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Cultural Changes at Interior


Traditionally, the Department of Interior, which manages the Bureau of Indian Affairs and the public lands in the West where tribes have historical treaty claims, has not been great for Native Americans. That’s especially true under Republicans, but even for recent Democrats there was a lot more emphasis on traditional environmental protection than centering tribal needs. That has changed dramatically under Biden. Deb Haaland has been a remarkable Cabinet appointee and has demonstrated unequivocally that you can protect lands from development as a way to defend Native rights, especially if you put the tribes first. CAP has a good piece on her tenure at Interior.

After nearly four years of progressive leadership—some of which can be seen in her Instagram snapshots—Secretary Haaland has cemented her legacy by elevating the untold stories of American history, making groundbreaking progress to strengthen Tribal and Indigenous communities, and delivering historic conservation policies. Through overseeing record-setting investments, leading new co-stewardship agreements, issuing directives to include Indigenous traditional ecological knowledge, and following through on Tribal and Indigenous consultations, Secretary Haaland has done more than any of her predecessors to support Tribal nations and Indigenous communities’ stewardship of lands and waters.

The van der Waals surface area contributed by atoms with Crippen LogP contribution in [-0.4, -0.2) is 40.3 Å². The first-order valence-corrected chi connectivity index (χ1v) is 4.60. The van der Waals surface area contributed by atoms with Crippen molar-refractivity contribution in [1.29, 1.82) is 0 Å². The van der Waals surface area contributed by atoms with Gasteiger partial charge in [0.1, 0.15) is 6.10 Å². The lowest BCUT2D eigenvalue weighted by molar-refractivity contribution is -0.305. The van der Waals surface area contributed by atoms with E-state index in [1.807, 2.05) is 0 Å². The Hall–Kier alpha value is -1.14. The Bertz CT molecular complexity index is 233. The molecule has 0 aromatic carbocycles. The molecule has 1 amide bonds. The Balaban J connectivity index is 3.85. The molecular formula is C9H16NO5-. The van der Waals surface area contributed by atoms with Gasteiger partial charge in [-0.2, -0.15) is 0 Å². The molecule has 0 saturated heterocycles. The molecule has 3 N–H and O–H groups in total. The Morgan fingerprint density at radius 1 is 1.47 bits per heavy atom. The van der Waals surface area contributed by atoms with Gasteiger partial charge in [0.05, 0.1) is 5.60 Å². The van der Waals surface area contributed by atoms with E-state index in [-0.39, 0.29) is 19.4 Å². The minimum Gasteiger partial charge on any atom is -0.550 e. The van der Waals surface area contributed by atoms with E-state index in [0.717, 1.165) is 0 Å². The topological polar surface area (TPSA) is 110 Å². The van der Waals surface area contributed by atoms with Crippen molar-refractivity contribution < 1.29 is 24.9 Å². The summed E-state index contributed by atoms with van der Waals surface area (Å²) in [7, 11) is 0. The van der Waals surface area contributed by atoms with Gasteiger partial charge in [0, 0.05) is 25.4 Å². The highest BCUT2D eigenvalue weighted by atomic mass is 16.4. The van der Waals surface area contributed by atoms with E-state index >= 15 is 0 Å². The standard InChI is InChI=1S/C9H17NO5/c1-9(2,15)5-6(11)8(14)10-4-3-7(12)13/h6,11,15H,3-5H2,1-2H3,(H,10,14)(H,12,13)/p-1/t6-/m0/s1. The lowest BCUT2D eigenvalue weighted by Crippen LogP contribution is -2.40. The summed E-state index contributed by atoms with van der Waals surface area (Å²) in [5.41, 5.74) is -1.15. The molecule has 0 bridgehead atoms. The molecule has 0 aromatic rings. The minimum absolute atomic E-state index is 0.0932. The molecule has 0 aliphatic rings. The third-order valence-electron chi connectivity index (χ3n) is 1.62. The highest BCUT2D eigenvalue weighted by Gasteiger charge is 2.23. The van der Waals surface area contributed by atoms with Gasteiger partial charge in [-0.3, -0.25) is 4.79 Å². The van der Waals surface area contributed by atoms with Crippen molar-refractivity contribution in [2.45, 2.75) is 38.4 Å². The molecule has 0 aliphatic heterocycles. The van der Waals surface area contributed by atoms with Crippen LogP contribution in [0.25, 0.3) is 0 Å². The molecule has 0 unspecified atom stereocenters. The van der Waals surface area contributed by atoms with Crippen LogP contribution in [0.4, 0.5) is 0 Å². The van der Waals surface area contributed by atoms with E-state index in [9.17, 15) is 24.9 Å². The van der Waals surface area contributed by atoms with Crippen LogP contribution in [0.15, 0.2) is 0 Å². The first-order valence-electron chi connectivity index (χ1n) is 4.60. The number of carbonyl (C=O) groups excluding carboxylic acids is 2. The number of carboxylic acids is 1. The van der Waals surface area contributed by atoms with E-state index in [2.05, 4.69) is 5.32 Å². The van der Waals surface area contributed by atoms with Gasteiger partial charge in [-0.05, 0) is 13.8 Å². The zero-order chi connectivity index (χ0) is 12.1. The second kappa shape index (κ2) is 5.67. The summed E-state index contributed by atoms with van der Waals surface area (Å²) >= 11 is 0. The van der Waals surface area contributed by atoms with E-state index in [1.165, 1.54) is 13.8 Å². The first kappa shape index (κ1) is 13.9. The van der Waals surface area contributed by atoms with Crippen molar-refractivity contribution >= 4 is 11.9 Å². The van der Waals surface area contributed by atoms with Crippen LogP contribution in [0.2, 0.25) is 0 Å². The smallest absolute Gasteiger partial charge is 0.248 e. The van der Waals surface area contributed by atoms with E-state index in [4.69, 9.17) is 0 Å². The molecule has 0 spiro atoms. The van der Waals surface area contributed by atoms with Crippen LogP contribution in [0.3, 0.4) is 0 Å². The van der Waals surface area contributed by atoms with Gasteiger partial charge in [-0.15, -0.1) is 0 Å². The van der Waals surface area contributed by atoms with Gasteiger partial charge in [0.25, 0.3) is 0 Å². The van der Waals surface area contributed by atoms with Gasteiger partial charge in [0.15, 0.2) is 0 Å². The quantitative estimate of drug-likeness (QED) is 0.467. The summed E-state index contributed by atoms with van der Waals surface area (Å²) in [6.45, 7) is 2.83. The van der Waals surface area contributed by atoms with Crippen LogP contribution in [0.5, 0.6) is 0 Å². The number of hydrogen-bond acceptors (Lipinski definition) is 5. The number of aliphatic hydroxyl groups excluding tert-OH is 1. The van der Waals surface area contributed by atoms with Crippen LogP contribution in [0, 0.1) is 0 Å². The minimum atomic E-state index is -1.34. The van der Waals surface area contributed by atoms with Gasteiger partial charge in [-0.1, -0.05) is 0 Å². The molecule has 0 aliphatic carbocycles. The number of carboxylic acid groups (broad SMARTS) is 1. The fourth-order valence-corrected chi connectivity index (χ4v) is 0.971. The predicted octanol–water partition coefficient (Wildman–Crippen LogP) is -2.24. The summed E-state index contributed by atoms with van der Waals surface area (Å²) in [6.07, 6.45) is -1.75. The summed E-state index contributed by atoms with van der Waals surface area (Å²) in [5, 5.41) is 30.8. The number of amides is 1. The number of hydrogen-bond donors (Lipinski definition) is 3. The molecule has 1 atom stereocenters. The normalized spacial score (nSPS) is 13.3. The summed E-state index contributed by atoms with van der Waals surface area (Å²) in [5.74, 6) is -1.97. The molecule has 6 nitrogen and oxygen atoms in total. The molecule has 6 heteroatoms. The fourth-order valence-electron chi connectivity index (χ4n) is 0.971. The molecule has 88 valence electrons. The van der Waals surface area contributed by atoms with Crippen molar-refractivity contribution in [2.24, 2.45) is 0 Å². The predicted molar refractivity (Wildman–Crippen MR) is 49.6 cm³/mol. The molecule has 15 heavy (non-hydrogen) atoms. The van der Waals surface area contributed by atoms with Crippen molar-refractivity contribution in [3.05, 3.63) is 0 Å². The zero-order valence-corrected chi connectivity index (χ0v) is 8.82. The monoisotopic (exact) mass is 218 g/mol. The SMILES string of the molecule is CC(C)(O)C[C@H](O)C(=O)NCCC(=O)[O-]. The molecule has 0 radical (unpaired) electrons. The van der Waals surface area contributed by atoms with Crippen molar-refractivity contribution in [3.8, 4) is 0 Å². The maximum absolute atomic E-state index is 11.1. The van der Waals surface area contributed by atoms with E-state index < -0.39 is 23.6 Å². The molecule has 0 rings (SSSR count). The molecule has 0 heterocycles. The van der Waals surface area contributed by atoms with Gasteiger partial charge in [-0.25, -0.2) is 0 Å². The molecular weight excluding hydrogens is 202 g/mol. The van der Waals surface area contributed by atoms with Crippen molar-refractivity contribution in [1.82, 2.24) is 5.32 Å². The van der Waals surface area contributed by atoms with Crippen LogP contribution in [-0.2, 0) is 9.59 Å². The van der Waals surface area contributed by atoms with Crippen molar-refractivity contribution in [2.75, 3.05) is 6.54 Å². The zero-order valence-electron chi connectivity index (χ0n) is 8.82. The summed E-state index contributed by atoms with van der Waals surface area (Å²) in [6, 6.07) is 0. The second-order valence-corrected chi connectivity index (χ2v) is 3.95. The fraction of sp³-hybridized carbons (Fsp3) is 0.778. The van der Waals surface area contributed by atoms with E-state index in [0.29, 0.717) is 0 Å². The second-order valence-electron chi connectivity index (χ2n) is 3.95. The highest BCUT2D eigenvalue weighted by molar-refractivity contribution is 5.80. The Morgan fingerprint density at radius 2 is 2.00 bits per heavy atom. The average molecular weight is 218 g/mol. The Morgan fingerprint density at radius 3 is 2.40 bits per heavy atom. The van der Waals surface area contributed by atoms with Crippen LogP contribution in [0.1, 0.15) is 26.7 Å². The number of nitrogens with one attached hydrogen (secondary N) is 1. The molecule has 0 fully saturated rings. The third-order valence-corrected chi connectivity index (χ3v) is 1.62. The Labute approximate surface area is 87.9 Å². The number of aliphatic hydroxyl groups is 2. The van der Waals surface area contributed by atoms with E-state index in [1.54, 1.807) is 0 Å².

Secretary Haaland has said “Native American history is American history,” and under her leadership, the Department of the Interior has taken great strides in telling the untold and hidden history of Tribal and Indigenous peoples in the United States.

For example, national parks have begun to reexamine the racist beliefs of John Muir, who is often called the “father of the national parks,” and National Park Service (NPS) employees have changed park signage to reflect previously untold histories of racism and genocide. Secretary Haaland even launched a theme study at the NPS collaborating with Tribes across the country to focus on the Indian Reorganization Period (1934–1950) to help broaden the understanding of an important chapter in American history and its context within modern public land management.

Secretary Haaland also established the Missing & Murdered Unit with the Bureau of Indian Affairs to ensure cross-departmental and interagency work pursuing justice in the epidemic of missing and murdered American Indians and Alaska Natives. Additionally, she established the Federal Indian Boarding School Initiative to investigate the history of American Indian boarding schools. And to further seek justice and tell these underrepresented stories, Secretary Haaland launched the “Road to Healing” tour, a years-long effort to travel across the country in order to give Indigenous survivors of the federal Indian boarding school system the opportunity to share their stories and be connected with trauma-informed support.